Over the past decade it has become clear that variation between individuals of the same species (called intraspecific variation) can have profound effects on ecological communities. Variation between genotypes of the same species in key functional traits, like plant phenology or predator feeding morphology, can cascade to alter community structure and ecosystem functions. For this study we used a factorial experiment to assess how variation in two species within the same ecosystem, a primary producer and top predator, interact to shape the ecological community and ecosystem functions. We uncovered interactive effects, whereby the combinations of genotypes from these two species had notable effects on the the ecological community. The results from this paper highlight that the true importance of intraspecific variation in ecology may be underappreciated, as few studies have assessed the effects of this variation in multiple co-occurring species.
Proc. R. Soc. B, 2015.

Genetic data has become crucial to many areas of ecology, but whole genome data has not proven particularly beneficial. In this study we used an experiment to determine whether we could track the influence of individual alleles on metrics of community and ecosystem ecology in an outdoor aquatic experiment. Previous work has demonstrated that allelic variation at loci that control mendelian phenotypes of keystone species can have incredibly strong effects on the wider community. In our experiment we used naturally occurring genotypes of a dominant tree species that had tremendous genetic variation for many ecologically important traits (phenology, leaf chemistry, productivity). Yet this genetic variation was underlied by many independent loci. In our experiment we observed tremendously strong and pervasive effects of intraspecific diversity on ecological parameters. However, these effects were underlied by a variation in several traits and the variation in these traits was controlled by numerous genes. As such, the influence of any individual locus on any ecological response variable was miniscule. Our study modulates the expectations of these ‘genes-to-ecosystems’ approaches and suggests that other uses for genomic data in ecology may be more fruitful.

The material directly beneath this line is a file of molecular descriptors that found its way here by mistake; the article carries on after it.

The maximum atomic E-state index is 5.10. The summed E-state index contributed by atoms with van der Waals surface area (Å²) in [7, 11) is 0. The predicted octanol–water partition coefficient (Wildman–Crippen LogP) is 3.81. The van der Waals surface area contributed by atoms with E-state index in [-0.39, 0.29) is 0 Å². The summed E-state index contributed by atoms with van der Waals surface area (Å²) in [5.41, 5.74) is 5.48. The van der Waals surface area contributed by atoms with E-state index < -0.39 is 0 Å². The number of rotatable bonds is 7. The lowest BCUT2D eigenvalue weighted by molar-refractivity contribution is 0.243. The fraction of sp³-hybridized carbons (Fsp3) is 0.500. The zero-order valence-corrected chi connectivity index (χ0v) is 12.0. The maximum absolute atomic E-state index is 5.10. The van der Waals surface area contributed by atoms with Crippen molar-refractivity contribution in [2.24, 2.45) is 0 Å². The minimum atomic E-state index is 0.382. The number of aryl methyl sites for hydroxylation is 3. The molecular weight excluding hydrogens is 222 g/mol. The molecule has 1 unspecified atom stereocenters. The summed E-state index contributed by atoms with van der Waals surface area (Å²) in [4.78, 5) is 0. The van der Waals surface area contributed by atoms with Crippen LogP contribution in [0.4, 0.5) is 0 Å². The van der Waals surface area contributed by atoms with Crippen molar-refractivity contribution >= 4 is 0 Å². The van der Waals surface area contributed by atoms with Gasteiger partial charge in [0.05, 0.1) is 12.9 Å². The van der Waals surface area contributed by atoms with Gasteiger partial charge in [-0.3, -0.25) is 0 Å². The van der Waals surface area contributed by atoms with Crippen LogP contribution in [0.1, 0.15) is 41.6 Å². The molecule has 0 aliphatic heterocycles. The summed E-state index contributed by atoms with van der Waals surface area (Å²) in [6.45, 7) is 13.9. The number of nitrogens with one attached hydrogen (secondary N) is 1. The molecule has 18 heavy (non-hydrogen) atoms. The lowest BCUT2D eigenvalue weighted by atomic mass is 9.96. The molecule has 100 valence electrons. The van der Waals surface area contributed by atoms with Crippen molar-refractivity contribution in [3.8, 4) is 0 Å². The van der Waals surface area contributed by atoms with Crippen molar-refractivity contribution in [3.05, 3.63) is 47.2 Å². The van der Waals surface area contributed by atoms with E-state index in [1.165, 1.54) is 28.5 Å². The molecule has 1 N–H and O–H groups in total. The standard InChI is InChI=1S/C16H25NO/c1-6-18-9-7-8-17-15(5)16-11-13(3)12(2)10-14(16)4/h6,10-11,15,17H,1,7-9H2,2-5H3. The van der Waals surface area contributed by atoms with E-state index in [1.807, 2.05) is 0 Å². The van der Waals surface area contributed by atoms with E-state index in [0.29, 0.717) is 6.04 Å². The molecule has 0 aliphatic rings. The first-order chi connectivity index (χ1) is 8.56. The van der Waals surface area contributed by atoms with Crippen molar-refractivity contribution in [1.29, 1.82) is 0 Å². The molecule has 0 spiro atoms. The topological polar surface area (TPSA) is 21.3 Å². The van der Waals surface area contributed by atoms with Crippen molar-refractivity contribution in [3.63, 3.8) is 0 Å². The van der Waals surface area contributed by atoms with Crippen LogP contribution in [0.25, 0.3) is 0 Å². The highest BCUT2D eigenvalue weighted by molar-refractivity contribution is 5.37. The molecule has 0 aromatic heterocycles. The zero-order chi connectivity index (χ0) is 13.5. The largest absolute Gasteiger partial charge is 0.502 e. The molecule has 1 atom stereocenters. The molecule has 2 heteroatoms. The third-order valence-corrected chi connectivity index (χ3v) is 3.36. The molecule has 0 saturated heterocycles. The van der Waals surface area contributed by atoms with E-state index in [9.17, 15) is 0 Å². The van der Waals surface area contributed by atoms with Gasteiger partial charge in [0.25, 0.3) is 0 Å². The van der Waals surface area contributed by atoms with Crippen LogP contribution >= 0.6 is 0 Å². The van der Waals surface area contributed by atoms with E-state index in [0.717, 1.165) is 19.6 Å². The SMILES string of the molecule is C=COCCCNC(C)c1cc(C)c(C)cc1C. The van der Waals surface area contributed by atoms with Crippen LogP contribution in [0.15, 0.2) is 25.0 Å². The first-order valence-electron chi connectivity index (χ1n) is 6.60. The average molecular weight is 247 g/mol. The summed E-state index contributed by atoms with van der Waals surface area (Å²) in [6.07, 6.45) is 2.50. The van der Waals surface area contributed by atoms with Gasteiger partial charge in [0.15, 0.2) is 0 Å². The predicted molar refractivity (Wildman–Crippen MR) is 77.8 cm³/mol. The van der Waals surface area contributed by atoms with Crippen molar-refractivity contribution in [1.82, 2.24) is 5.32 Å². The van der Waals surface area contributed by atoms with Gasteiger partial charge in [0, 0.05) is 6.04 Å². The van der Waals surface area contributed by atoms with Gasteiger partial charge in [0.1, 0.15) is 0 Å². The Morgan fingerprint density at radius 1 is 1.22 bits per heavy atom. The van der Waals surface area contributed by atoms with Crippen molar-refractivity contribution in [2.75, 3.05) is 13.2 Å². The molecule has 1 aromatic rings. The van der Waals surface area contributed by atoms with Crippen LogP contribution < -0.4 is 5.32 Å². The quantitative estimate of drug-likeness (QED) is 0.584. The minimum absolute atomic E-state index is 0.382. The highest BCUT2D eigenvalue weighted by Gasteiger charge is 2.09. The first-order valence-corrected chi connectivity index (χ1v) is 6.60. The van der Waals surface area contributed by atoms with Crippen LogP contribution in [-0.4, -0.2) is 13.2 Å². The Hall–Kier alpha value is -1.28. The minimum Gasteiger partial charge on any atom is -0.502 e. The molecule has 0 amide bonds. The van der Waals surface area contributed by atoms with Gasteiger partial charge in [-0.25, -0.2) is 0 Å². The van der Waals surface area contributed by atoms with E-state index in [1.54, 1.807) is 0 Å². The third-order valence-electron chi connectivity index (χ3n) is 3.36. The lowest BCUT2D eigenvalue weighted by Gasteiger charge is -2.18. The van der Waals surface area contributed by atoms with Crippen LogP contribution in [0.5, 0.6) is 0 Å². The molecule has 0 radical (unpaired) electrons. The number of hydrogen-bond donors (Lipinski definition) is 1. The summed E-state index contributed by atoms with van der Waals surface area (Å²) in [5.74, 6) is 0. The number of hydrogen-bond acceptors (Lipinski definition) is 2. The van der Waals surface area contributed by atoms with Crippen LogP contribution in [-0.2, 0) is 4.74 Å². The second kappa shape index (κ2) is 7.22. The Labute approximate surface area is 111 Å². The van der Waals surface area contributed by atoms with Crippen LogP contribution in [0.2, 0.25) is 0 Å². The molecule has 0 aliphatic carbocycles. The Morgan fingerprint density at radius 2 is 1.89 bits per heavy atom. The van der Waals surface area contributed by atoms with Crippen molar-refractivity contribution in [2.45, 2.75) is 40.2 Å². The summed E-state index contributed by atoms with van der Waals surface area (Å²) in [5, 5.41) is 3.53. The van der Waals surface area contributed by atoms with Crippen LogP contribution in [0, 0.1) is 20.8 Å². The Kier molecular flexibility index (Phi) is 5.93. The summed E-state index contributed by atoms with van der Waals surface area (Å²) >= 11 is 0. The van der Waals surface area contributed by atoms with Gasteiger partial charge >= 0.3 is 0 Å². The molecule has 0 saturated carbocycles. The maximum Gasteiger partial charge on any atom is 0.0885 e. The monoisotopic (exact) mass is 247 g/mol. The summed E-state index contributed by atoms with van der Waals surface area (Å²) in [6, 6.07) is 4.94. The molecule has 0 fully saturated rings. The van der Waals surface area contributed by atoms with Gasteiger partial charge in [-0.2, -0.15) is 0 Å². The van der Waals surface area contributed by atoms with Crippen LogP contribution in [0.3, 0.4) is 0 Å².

Molecular Ecology, 2014.

Recent Publications

More Publications

. Competitive history shapes rapid evolution in a seasonal climate. Proceedings of the National Academy of Sciences, 2021.

Project DOI

. Stoichiometric Traits Vary Widely Within Species: A Meta-Analysis of Common Garden Experiments. Frontiers in Ecology and Evolution, 2019.

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. Microbiome composition shapes rapid genomic adaptation of Drosophila melanogaster. Proceedings of the National Academy of Sciences, 2019.

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. Genetics of adaptation: Experimental test of a biotic mechanism driving divergence in traits and genes. Evolutionary Letters, 2019.

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. Detecting the macroevolutionary signal of species interactions. Journal of Evolutionary Biology, 2019.